"We have already been in touch with laboratory experimentalists about how LiH6 might be fabricated, starting perhaps with very finely divided forms of the common LiH compound along with extra hydrogen," said Neil W. Ashcroft, co-author, and Cornell's Horace White Professor of Physics, Emeritus.

Additional authors include Artem R. Oganov, an associate professor, and Andriy O. Lyakhov, a post doctoral research associate, of the State University of New York at Stony Brook, Department of GeoSciences. Zurek was a postdoctoral associate in Hoffmann's research group when the studies were completed.

Funding for the study was provided by the NSF Divisions of Chemistry and Materials Research. The research was also supported in part by NSF through TeraGrid resources provided by the National Center for Supercomputing Applications.

Jennifer A. Grasswick | EurekAlert!
Further information:
http://www.nsf.gov

More articles from Power and Electrical Engineering:

nachricht Did you know that the wrapping of Easter eggs benefits from specialty light sources?
13.04.2017 | Heraeus Noblelight GmbH

nachricht To e-, or not to e-, the question for the exotic 'Si-III' phase of silicon
05.04.2017 | Carnegie Institution for Science

All articles from Power and Electrical Engineering >>>

The most recent press releases about innovation >>>

Die letzten 5 Focus-News des innovations-reports im Überblick:

Im Focus: Making lightweight construction suitable for series production

More and more automobile companies are focusing on body parts made of carbon fiber reinforced plastics (CFRP). However, manufacturing and repair costs must be further reduced in order to make CFRP more economical in use. Together with the Volkswagen AG and five other partners in the project HolQueSt 3D, the Laser Zentrum Hannover e.V. (LZH) has developed laser processes for the automatic trimming, drilling and repair of three-dimensional components.

Automated manufacturing processes are the basis for ultimately establishing the series production of CFRP components. In the project HolQueSt 3D, the LZH has...

Im Focus: Wonder material? Novel nanotube structure strengthens thin films for flexible electronics

Reflecting the structure of composites found in nature and the ancient world, researchers at the University of Illinois at Urbana-Champaign have synthesized thin carbon nanotube (CNT) textiles that exhibit both high electrical conductivity and a level of toughness that is about fifty times higher than copper films, currently used in electronics.

"The structural robustness of thin metal films has significant importance for the reliable operation of smart skin and flexible electronics including...

Im Focus: Deep inside Galaxy M87

The nearby, giant radio galaxy M87 hosts a supermassive black hole (BH) and is well-known for its bright jet dominating the spectrum over ten orders of magnitude in frequency. Due to its proximity, jet prominence, and the large black hole mass, M87 is the best laboratory for investigating the formation, acceleration, and collimation of relativistic jets. A research team led by Silke Britzen from the Max Planck Institute for Radio Astronomy in Bonn, Germany, has found strong indication for turbulent processes connecting the accretion disk and the jet of that galaxy providing insights into the longstanding problem of the origin of astrophysical jets.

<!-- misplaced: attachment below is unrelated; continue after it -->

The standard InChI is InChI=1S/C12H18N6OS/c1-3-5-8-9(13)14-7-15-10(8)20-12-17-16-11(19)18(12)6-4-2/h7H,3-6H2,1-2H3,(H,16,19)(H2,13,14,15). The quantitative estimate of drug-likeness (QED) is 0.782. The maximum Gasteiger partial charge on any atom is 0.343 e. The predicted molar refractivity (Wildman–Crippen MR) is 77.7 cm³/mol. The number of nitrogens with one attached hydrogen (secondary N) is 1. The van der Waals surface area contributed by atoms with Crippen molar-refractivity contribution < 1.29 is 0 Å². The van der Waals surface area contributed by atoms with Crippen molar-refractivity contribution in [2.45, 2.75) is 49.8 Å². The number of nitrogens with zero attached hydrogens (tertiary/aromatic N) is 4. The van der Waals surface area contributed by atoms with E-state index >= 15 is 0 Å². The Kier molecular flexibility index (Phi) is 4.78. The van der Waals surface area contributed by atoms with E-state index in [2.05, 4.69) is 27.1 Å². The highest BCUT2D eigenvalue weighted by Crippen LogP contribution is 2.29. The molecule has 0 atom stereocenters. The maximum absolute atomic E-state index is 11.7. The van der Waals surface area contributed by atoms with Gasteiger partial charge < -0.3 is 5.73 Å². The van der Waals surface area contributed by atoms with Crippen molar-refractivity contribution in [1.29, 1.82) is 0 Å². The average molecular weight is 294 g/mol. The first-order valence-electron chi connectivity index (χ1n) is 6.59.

Supermassive black holes form some of the most enigmatic phenomena in astrophysics. Their enormous energy output is supposed to be generated by the...

Im Focus: A Quantum Low Pass for Photons

Physicists in Garching observe novel quantum effect that limits the number of emitted photons.

The probability to find a certain number of photons inside a laser pulse usually corresponds to a classical distribution of independent events, the so-called...

Im Focus: Microprocessors based on a layer of just three atoms

Microprocessors based on atomically thin materials hold the promise of the evolution of traditional processors as well as new applications in the field of flexible electronics. Now, a TU Wien research team led by Thomas Müller has made a breakthrough in this field as part of an ongoing research project.

Two-dimensional materials, or 2D materials for short, are extremely versatile, although – or often more precisely because – they are made up of just one or a...

All Focus news of the innovation-report >>>

Anzeige

Anzeige

Event News

Expert meeting “Health Business Connect” will connect international medical technology companies

20.04.2017 | Event News

Wenn der Computer das Gehirn austrickst

18.04.2017 | Event News

7th International Conference on Crystalline Silicon Photovoltaics in Freiburg on April 3-5, 2017

03.04.2017 | Event News

 
Latest News

DGIST develops 20 times faster biosensor

24.04.2017 | Physics and Astronomy

Nanoimprinted hyperlens array: Paving the way for practical super-resolution imaging

24.04.2017 | Materials Sciences

Atomic-level motion may drive bacteria's ability to evade immune system defenses

24.04.2017 | Life Sciences

VideoLinks
B2B-VideoLinks
More VideoLinks >>>